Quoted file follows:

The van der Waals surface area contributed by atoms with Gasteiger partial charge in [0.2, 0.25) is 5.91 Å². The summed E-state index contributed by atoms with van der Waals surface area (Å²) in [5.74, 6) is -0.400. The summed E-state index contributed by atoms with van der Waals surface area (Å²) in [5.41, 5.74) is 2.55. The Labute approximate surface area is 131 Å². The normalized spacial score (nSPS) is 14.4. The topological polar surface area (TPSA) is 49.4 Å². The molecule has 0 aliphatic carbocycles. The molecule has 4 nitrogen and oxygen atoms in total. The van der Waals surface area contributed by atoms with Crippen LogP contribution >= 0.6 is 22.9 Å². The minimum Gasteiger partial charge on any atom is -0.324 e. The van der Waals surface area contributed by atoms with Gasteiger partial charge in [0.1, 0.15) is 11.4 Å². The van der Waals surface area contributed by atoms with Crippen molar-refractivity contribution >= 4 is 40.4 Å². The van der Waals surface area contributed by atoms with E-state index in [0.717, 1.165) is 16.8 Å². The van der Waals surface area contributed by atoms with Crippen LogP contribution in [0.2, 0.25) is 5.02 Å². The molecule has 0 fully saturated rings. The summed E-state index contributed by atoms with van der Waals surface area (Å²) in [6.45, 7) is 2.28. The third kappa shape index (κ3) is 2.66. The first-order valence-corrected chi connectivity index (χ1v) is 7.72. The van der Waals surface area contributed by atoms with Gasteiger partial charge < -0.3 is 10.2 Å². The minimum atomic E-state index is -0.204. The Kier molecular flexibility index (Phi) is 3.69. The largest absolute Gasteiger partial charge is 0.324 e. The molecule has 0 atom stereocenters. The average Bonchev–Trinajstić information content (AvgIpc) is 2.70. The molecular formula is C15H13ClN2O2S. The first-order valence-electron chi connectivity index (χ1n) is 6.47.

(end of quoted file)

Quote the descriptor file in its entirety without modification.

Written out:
The van der Waals surface area contributed by atoms with Gasteiger partial charge in [0.2, 0.25) is 5.91 Å². The summed E-state index contributed by atoms with van der Waals surface area (Å²) in [5.74, 6) is -0.400. The summed E-state index contributed by atoms with van der Waals surface area (Å²) in [5.41, 5.74) is 2.55. The Labute approximate surface area is 131 Å². The normalized spacial score (nSPS) is 14.4. The topological polar surface area (TPSA) is 49.4 Å². The molecule has 0 aliphatic carbocycles. The molecule has 4 nitrogen and oxygen atoms in total. The van der Waals surface area contributed by atoms with Crippen LogP contribution >= 0.6 is 22.9 Å². The minimum Gasteiger partial charge on any atom is -0.324 e. The van der Waals surface area contributed by atoms with Gasteiger partial charge in [0.1, 0.15) is 11.4 Å². The van der Waals surface area contributed by atoms with Crippen molar-refractivity contribution >= 4 is 40.4 Å². The van der Waals surface area contributed by atoms with E-state index in [0.717, 1.165) is 16.8 Å². The van der Waals surface area contributed by atoms with Crippen LogP contribution in [0.2, 0.25) is 5.02 Å². The molecule has 0 fully saturated rings. The summed E-state index contributed by atoms with van der Waals surface area (Å²) in [6.45, 7) is 2.28. The third kappa shape index (κ3) is 2.66. The first-order valence-corrected chi connectivity index (χ1v) is 7.72. The van der Waals surface area contributed by atoms with Gasteiger partial charge < -0.3 is 10.2 Å². The minimum atomic E-state index is -0.204. The Kier molecular flexibility index (Phi) is 3.69. The largest absolute Gasteiger partial charge is 0.324 e. The molecule has 0 atom stereocenters. The average Bonchev–Trinajstić information content (AvgIpc) is 2.70. The molecular formula is C15H13ClN2O2S. The first-order valence-electron chi connectivity index (χ1n) is 6.47.